Racing: Late-flowering Bloom

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The Independent Online
DANCING BLOOM, who survived a fractured skull last year, finished her career in splendid style in the Princess Royal Stakes here yesterday. The flashily marked daughter of Sadler's Wells came from last to first under Walter Swinburn in the short straight to catch Lille Hammer and win with her ears pricked.

After the race, Dancing Bloom's trainer, Michael Stoute, revealed that she was lucky to be alive after a freak accident on the training grounds at Newmarket. 'She was crossing the road by Mark Prescott's yard,' he said, 'when a paper bag blew against her forelegs. She reared up in terror and fell over backwards and crashed her head on the ground. There was blood coming out of her ears, and an

X-ray showed she'd cracked a bone in her skull. It was touch and go and it was a miracle she survived.'

Yesterday's Group 3 victory was, surprisingly, Dancing Bloom's first at Pattern level, though she has twice finished runner-up in the Group 1 Yorkshire Oaks. She will now retire to her owner Lord Weinstock's Ballymacoll Stud.

It was a day for the ladies at Ascot, with home-bred fillies starring in the two other principal races as well.

Millstream bounced right back to her very speedy best for a sparkling four-length win in the Cornwallis Stakes. There were shades of her sire Dayjur in her performance and she looks a fine prospect for the top sprints next season for Sheikh Mohammed.

Her trainer Mark Johnston has done well to bring her back after a disappointing mid-

season. 'She went badly astray,' he said. 'In fact she went to pieces mentally at York - but she thoroughly enjoyed today. She loves to dictate.'

Cape Merino landed a substantial gamble in the five-

furlong Bovis Handicap, backed from 33-1 in the morning to 12-1 at the off, though not, according to her new trainer David Chappell, by the stable or her veteran owner, Diana Ellis.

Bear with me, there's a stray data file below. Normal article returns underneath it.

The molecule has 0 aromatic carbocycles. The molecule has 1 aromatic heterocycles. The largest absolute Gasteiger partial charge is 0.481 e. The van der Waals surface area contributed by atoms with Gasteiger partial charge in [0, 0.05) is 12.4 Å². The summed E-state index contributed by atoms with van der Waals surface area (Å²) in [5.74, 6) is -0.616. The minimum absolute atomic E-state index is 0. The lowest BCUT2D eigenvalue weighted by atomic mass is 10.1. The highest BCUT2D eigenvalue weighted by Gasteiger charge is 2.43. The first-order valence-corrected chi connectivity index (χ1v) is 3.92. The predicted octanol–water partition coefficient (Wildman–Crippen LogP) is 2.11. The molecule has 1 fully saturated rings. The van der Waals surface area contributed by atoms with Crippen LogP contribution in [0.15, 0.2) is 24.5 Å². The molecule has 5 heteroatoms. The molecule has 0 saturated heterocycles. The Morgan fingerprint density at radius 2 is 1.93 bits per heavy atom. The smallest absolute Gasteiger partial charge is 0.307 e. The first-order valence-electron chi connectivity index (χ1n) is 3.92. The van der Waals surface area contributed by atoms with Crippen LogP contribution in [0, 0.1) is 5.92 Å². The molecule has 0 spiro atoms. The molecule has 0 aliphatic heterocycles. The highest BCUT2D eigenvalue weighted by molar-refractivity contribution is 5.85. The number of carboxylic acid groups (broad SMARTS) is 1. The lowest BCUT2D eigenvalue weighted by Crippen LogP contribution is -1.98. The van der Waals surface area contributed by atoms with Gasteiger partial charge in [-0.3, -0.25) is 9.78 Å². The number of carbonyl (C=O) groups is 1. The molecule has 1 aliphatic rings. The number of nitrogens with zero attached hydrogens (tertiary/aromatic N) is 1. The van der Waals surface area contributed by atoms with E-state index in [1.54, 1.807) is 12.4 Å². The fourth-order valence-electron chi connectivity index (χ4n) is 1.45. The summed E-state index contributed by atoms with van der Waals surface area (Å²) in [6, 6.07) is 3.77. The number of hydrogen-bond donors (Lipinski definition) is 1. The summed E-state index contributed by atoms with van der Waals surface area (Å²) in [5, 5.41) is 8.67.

Chappell has had charge of Cape Merino for just three weeks, having acquired the filly because of her previous handler Alf Smith's serious illness. Chappell said: 'All credit to him; all I've done is keep her fresh.'

Celtic Swing is favourite for next year's Derby after winning the Hyperion Conditions Stakes by eight lengths. He broke the seven-furlong course record in the process. His owner, Peter Savill, who has already backed the horse at 250-1 for the Derby, believes Celtic Swing is the best he has had in 17 years.

'I have been getting very excited about him for a long time. There is nothing of any age that can work with him at Lady Herries' stable. He must be the best I have ever had,' said Savill.

Celtic Swing, who earned quotes of 14-1 and 12-1 with William Hill and Coral respectively, will now run in the Racing Post Trophy at Doncaster. In that race he may meet Presenting, winner of the listed Autumn Stakes.

Over the jumps at Bangor- on-Dee, Adrian Maguire was suspended for eight days - 17- 24 October inclusive - for careless riding on Malawi in the opening race. The Irishman was off for two days last week and starts a three-day ban tomorrow.

The reigning National Hunt champion jockey, Richard Dunwoody, suffered an injury scare when taking a crashing fall at Worcester. It was feared Dunwoody had broken his collarbone when brought down from Moore Bones in the EBF National Hunt Novices' Hurdle.

But his agent Robert Parsons has confirmed that Dunwoody has not suffered a break, and expects his jockey to be fit to ride on tomorrow.

'Richard has hurt his shoulder and is going to get it checked out, but he doesn't think anything is broken,' said Parsons.

(Photograph omitted)

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